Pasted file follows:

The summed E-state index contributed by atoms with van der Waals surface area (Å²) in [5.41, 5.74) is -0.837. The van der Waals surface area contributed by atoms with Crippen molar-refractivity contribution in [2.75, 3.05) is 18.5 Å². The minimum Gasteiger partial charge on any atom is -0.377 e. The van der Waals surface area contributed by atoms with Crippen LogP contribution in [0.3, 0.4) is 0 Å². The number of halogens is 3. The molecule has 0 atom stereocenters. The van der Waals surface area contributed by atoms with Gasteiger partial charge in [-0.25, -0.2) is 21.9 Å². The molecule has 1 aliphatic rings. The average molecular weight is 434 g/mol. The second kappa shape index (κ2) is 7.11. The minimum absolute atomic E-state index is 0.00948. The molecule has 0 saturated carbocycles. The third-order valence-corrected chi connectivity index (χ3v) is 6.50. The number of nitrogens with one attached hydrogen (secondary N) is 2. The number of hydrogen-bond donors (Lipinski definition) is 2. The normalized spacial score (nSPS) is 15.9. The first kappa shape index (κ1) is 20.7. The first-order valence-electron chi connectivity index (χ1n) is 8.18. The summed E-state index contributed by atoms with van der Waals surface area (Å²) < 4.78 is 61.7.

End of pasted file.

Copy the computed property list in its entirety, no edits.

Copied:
The summed E-state index contributed by atoms with van der Waals surface area (Å²) in [5.41, 5.74) is -0.837. The van der Waals surface area contributed by atoms with Crippen molar-refractivity contribution in [2.75, 3.05) is 18.5 Å². The minimum Gasteiger partial charge on any atom is -0.377 e. The van der Waals surface area contributed by atoms with Crippen LogP contribution in [0.3, 0.4) is 0 Å². The number of halogens is 3. The molecule has 0 atom stereocenters. The van der Waals surface area contributed by atoms with Gasteiger partial charge in [-0.25, -0.2) is 21.9 Å². The molecule has 1 aliphatic rings. The average molecular weight is 434 g/mol. The second kappa shape index (κ2) is 7.11. The minimum absolute atomic E-state index is 0.00948. The molecule has 0 saturated carbocycles. The third-order valence-corrected chi connectivity index (χ3v) is 6.50. The number of nitrogens with one attached hydrogen (secondary N) is 2. The number of hydrogen-bond donors (Lipinski definition) is 2. The normalized spacial score (nSPS) is 15.9. The first kappa shape index (κ1) is 20.7. The first-order valence-electron chi connectivity index (χ1n) is 8.18. The summed E-state index contributed by atoms with van der Waals surface area (Å²) < 4.78 is 61.7.